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Grand Hotel

Directed by Edmund Goulding with Lionel Barrymore, John Barrymore, Greta Garbo, Joan Crawford, Wallace Berry and Lewis Stone, based on novel by Vicki Baum, 112 minutes, 1932

Grand Hotel color poster

Poster

By Carter B. Horsley

In his review at filmsite.org/gran.html, Tim Dirks observed that "Grand Hotel" is "a classic masterpiece and all-star epic with high-powered stars of the early 1930s, adding that "The classic MGM film was directed by Edmund Goulding who acquired the nickname "Lion Tamer" for his ability to deal with many temperamental Hollywood stars, as he did in this film."

"It won the Best Picture Oscar in the year of its release - its only nomination. Only two other times has the film named Best Picture failed to win any other awards: Broadway Melody (1928/9) and Mutiny On the Bounty (1935). It is also the only film to win Best Picture without having any other nominations. With Wings (1927/28) and Driving Miss Daisy (1989), it is among the only Best Picture winners whose director wasn't also nominated," according to Mr. Dirks.

"William A. Drake's screenplay was based on his play adaptation of Vicki Baum's novel Menschen im Hotel.  The film marked the first major use of a large all-star cast that would later be copied in Dinner at Eight (1933), Airport (1970), The Poseidon Adventure (1972), and The Towering Inferno (1974), among others. The story was glossily remade as Week-end at the Waldorf (1945), with Ginger Rogers, Lana Turner, Walter Pidgeon, and Van Johnson, set at the Waldorf-Astoria Hotel - pre-dating two films with hotel settings by many years: Arthur Hiller's Plaza Suite (1971) and Herbert Ross' California Suite (1978), both from playwright Neil Simon," according to Mr. Dirks.

Dr. Otternschlag, portrayed in the film by Lewis Stone, with a dramatically blotchy face, asks at the beginning of the movie, "What do you do in the Grand Hotel?" and answers "Eat. Sleep.  Loaf around, Flirt a little.  Dance a little.  A hundred doors leading to one hall, and no one knows anything about the person next to him."

The final well-known lines of the film are delivered in the lobby by the doctor, who, oblivious to the film's dramas, remarks: "The Grand Hotel. Always the same. People come, people go...nothing ever happens."

Well, that's not true.  A good deal happens and some of the characters are rather grand.  It may be true, however, that at a truly grand hotel, the staff never notices the vagaries, vices, and, occasional virtues, of its guests.

The film is noted for having several major stars and setting a trend for star-studded vehicles.

It has Greta Garbo, murmuring her famous "I want to be alone" line, which in fact has nothing to do with her psychological attitude but her being tired after a performance as she is, after all, a famous Russian ballerina, named Grusinskaya.  With her extravagant clothes and airs, she is exasperatingly a bit impatient to discover the dashing Baron Felix von Gaigern, played by John Barrymore, lurking in her hotel suite.  He was there to steal her jewels, but one look at her and he falls in very passionate love and begins to woo and conquer her.  She tells him he "must go now," but he says he's not going" and pleads with her to let him stay.  "But I want to be alone," she replies, and he protests that "that isn't true.  You don't want to be alone," adding "Please let me stay."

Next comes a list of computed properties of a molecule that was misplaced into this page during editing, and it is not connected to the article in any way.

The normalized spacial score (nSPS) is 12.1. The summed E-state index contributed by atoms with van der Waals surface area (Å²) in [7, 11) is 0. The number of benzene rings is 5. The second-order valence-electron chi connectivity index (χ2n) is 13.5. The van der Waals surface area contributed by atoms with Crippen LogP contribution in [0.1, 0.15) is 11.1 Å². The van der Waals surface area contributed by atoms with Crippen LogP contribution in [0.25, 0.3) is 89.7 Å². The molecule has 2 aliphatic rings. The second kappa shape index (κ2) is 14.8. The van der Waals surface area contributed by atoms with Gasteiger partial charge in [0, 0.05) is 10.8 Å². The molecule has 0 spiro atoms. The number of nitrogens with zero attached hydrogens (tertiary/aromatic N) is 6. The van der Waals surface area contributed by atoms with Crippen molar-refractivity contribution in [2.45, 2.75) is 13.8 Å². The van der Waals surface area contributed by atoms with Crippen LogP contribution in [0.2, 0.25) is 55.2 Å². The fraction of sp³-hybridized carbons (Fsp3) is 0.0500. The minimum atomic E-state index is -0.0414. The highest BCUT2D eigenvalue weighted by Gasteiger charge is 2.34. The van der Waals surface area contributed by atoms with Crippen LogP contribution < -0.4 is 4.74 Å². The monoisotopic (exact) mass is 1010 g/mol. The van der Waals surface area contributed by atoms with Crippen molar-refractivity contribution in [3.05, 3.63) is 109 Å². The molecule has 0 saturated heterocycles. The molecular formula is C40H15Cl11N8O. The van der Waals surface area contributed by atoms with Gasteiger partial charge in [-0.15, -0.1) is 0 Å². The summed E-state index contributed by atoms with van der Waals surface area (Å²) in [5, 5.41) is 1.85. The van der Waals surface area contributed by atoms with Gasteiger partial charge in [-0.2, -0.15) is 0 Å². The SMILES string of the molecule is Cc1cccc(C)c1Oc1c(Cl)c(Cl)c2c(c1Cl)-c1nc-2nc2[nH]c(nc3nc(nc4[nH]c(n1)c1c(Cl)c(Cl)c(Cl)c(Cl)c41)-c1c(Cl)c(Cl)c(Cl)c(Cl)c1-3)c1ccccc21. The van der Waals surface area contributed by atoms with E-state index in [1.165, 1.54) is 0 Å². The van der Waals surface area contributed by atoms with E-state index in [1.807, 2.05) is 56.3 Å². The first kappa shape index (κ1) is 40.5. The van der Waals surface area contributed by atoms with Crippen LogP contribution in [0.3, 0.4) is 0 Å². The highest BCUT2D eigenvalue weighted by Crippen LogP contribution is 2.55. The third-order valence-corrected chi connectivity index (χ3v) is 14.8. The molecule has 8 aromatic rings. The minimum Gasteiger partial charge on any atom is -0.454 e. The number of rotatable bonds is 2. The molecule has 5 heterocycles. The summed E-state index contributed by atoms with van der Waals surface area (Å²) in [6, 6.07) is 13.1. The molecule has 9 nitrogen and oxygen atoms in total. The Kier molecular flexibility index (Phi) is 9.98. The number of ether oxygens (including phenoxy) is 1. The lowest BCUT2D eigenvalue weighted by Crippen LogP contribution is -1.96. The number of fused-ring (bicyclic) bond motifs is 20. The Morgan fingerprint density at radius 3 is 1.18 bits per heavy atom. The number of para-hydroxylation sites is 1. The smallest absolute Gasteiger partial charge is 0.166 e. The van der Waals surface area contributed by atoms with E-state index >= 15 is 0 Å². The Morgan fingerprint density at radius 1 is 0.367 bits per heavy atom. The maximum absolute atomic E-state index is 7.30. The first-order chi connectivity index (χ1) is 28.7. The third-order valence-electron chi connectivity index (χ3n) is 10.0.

Greta and John

Greta and John

She capitulates and surrends: "For just a minute, then."  A breathlessly romantic scene.

Barrymore's brother, Lionel, is another major character, Otto Kringelein, a frail book-keeper at a factory owned by another hotel guest, Preysing, a bull of a mean businessman, played by Wallace Beery, who would win an Academy Award that year not for his gruff performance in this film, but for "The Champ."  In his January 14, 2014 review of the Blu-ray disk, Michael Reuben noted that Berry "who was then at the height of his popularity, had to be talked into taking the role and reportedly complained throughout the making of the film."


Grand Hotel tall poster

Lionel Barrymore won an Oscar the previous year for "A Free Soul" and his role here is a worker who has been told he has but a short time to live and wants to finally experience some of the good life with his meager savings.  He joins a poker game and become its big winner even as the Baron loses a lot.  The Baron befriends him and is tempted to steal his wallet but decides against it when he has a seizure.

Later, they meet at the bar on the ground floor of the hotel's spectacular circular atrium shown very dramatically at the start of the film.  The Baron introduces him to the fifth major actor, Joan Crawford, an attractive and sexy brunette stenographer  named Flammechen, who is hired by Preysing who is eager to clinch a major business contract.


Lionel

Joan Crawford, John Barrymore, Lionel Barrymore, and Lewis Stone

Kringelein decides to take Flaemmchen to Paris and proclaims "To life!  To the magnificent, dangerous, brief, brief, wonderful life...and the courage to live it!  Baron, I've only lived since last night, but that little while seems longer than all the time that's gone before."

In hia review at amazon.com, Casey62 notes all the stars are "in roles of equal importance, and each shines in what counts among their best performances."  "The luminous Garbo is perfect as a tired of life ballerina, her stylized acting captures just the right note of eccentricity....Crawford is radiant, chic and sensitive....Berry is the only one to affect a German accent which serves to underscore his menace....

The film is not dated as its flamboyant luxury is not alien to today's Kardashianized audiences.



This film ranks 56th in Carter B. Horsley's Top 500 Sound Films.



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